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2017, iss. 43, pp. 105-118
article language: Serbian
document type: Review Paper

The giant of Montenegro: Jovo Poček: A volunteer of the Canadian army in World war I
University of Priština, Faculty of Philosophy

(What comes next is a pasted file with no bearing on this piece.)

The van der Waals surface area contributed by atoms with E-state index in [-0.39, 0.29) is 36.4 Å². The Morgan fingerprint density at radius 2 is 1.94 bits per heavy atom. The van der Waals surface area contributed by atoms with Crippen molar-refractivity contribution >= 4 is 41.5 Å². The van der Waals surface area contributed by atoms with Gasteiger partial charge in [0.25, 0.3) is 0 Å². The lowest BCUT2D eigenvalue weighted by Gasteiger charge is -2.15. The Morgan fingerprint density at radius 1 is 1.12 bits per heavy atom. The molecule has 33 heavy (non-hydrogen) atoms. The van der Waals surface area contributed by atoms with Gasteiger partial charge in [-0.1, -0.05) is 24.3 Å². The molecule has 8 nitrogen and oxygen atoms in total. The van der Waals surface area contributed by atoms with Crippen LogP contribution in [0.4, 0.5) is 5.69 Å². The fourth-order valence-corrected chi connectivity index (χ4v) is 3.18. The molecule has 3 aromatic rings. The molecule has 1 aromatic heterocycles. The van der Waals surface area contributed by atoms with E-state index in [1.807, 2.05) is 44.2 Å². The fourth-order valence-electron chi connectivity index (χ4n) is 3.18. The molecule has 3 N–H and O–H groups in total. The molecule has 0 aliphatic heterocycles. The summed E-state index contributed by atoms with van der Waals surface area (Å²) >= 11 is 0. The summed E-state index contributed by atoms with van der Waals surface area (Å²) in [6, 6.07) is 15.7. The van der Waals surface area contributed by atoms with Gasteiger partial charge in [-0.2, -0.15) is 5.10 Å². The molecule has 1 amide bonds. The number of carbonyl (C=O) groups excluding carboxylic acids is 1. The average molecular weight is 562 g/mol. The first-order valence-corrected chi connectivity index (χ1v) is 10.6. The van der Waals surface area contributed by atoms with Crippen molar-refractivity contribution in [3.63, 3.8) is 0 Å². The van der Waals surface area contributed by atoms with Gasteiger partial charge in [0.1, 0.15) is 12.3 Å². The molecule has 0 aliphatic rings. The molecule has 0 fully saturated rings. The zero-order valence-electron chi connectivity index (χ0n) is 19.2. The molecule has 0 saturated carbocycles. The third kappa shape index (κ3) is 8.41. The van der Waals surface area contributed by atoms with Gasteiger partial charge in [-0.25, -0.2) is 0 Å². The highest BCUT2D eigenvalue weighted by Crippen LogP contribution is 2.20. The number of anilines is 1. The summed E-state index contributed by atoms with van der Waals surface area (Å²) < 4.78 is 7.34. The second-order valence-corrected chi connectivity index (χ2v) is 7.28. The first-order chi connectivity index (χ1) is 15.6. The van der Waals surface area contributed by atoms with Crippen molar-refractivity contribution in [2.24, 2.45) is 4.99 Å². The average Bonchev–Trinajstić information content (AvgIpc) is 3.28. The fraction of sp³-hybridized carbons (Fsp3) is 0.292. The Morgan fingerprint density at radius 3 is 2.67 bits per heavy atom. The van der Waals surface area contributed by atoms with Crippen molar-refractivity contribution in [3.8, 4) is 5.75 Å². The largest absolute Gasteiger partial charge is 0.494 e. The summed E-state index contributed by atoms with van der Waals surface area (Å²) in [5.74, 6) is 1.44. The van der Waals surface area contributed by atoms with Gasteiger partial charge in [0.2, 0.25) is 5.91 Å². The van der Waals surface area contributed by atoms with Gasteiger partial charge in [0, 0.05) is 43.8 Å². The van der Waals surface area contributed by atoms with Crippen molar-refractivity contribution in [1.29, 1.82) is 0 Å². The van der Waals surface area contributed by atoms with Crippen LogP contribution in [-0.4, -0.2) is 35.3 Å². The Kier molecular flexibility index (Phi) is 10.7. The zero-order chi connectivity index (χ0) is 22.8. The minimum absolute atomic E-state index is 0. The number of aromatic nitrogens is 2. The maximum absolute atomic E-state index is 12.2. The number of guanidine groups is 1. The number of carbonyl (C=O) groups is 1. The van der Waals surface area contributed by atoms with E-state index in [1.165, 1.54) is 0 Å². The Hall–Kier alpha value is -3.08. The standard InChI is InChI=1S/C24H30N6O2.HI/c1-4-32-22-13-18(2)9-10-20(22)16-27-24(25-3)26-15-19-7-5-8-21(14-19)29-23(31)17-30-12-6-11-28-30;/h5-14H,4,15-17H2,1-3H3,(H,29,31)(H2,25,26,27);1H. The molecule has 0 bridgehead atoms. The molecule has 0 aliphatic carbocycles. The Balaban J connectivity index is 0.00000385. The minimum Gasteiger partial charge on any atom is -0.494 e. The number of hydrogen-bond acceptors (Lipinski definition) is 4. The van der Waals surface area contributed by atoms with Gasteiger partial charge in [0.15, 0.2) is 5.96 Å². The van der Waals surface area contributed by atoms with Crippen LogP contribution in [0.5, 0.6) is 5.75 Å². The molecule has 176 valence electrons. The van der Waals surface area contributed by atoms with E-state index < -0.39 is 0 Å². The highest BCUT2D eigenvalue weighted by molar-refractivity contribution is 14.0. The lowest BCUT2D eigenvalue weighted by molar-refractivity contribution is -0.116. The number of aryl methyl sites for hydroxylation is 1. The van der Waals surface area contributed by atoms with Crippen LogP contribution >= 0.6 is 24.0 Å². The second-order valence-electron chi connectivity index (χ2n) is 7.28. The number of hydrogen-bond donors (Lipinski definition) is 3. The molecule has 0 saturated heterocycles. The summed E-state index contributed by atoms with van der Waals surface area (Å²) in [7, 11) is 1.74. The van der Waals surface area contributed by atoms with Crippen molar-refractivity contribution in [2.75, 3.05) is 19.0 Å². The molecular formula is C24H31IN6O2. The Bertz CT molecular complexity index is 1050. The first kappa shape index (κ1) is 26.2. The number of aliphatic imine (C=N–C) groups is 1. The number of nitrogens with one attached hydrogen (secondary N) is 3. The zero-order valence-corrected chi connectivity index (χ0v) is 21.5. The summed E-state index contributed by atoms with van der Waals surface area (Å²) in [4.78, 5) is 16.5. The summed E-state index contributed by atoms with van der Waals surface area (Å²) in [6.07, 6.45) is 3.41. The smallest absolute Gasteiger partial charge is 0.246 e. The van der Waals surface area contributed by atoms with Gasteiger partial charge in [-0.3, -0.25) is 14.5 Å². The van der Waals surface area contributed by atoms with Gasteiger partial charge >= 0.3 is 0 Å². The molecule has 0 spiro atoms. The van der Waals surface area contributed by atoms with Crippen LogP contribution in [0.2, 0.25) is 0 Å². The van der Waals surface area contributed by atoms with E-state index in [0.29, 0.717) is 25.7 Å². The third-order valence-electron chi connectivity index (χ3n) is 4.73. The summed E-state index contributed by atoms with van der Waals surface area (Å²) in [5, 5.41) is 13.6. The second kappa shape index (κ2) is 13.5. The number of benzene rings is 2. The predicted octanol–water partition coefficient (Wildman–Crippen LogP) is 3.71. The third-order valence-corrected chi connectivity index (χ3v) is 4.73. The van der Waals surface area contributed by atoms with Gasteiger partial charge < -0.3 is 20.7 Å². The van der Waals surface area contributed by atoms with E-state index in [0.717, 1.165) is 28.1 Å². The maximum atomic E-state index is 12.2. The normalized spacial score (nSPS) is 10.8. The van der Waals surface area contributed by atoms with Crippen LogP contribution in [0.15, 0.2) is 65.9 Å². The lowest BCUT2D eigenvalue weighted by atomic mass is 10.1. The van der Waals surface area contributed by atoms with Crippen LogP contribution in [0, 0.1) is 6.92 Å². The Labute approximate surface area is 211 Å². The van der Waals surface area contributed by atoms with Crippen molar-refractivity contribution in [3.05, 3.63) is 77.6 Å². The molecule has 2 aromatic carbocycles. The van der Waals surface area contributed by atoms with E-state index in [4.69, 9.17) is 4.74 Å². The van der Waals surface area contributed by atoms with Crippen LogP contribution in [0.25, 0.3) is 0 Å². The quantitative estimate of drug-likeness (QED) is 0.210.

Upon the outbreak of World War I, and the entry of Great Britain into this conflict, the British also sent the soldiers from their colonial estates to the western front battlefield, but also from other dominions from around the globe, whom the British monarch was the supreme sovereign and military chief of. This is how the Canadian soldiers were recruited during 1914, sent as help to the joint Franco-British troops, and jointly fought against the German army. One of the Canadian fighters, who laid down his life for the victory of the allied forces, was the Serbian volunteer Jovo Poček. The descendant of the famous Montenegrin hero Novak Ramov Jovović immigrated to the USA in 1910. When the Great War started, Jovo Poček applied as a volunteer in the Canadian army that deployed him to the 2nd Machine Gunner Battalion of the 5th Division. On the battlefield, Poček was wounded in both his legs by the enemy's continuous fire. By the time he was provided medical assistance followed by a long-term recovery, the war had already ended, and this healed Canadian soldier felt nostalgic towards his old homeland where he planned to go back, where the friendly faces of his cousins and family awaited. This plan of his was prevented by a sudden illness that knocked down the so-called giant of Montenegro. In the same war and on the identical front, as a volunteer of the French army, his brother Tomo also participated. In the battles for Verdun, he earned French military decorations. Unlike Jovo, Tomo was lucky to survive the horrors and dangers of war.